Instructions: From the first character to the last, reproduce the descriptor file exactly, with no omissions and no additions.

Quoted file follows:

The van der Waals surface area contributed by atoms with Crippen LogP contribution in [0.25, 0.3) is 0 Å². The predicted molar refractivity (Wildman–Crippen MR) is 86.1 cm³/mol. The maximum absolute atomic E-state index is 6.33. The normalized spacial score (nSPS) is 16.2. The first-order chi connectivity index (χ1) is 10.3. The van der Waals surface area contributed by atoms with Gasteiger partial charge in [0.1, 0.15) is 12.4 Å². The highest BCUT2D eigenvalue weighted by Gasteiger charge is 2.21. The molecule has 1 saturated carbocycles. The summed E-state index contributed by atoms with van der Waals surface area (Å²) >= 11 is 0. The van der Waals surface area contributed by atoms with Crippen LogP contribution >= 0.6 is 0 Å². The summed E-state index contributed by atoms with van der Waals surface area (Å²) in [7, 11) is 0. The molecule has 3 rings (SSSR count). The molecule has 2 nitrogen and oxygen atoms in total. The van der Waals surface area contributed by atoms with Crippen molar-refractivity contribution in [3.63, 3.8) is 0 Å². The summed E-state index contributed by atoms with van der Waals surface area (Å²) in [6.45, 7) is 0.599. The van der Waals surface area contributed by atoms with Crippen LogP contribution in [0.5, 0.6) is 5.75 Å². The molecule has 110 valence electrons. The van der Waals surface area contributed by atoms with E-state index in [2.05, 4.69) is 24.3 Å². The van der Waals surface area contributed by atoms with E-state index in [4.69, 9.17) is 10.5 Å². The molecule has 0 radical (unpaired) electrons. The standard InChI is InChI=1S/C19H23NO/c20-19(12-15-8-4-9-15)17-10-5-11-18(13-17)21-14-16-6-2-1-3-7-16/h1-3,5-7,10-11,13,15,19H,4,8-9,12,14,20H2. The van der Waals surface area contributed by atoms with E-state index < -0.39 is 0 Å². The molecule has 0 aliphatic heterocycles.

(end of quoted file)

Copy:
The van der Waals surface area contributed by atoms with Crippen LogP contribution in [0.25, 0.3) is 0 Å². The predicted molar refractivity (Wildman–Crippen MR) is 86.1 cm³/mol. The maximum absolute atomic E-state index is 6.33. The normalized spacial score (nSPS) is 16.2. The first-order chi connectivity index (χ1) is 10.3. The van der Waals surface area contributed by atoms with Gasteiger partial charge in [0.1, 0.15) is 12.4 Å². The highest BCUT2D eigenvalue weighted by Gasteiger charge is 2.21. The molecule has 1 saturated carbocycles. The summed E-state index contributed by atoms with van der Waals surface area (Å²) >= 11 is 0. The van der Waals surface area contributed by atoms with Crippen LogP contribution >= 0.6 is 0 Å². The summed E-state index contributed by atoms with van der Waals surface area (Å²) in [7, 11) is 0. The molecule has 3 rings (SSSR count). The molecule has 2 nitrogen and oxygen atoms in total. The van der Waals surface area contributed by atoms with Crippen molar-refractivity contribution in [3.63, 3.8) is 0 Å². The summed E-state index contributed by atoms with van der Waals surface area (Å²) in [6.45, 7) is 0.599. The van der Waals surface area contributed by atoms with Crippen LogP contribution in [0.5, 0.6) is 5.75 Å². The molecule has 110 valence electrons. The van der Waals surface area contributed by atoms with E-state index in [2.05, 4.69) is 24.3 Å². The van der Waals surface area contributed by atoms with E-state index in [4.69, 9.17) is 10.5 Å². The molecule has 0 radical (unpaired) electrons. The standard InChI is InChI=1S/C19H23NO/c20-19(12-15-8-4-9-15)17-10-5-11-18(13-17)21-14-16-6-2-1-3-7-16/h1-3,5-7,10-11,13,15,19H,4,8-9,12,14,20H2. The van der Waals surface area contributed by atoms with E-state index < -0.39 is 0 Å². The molecule has 0 aliphatic heterocycles.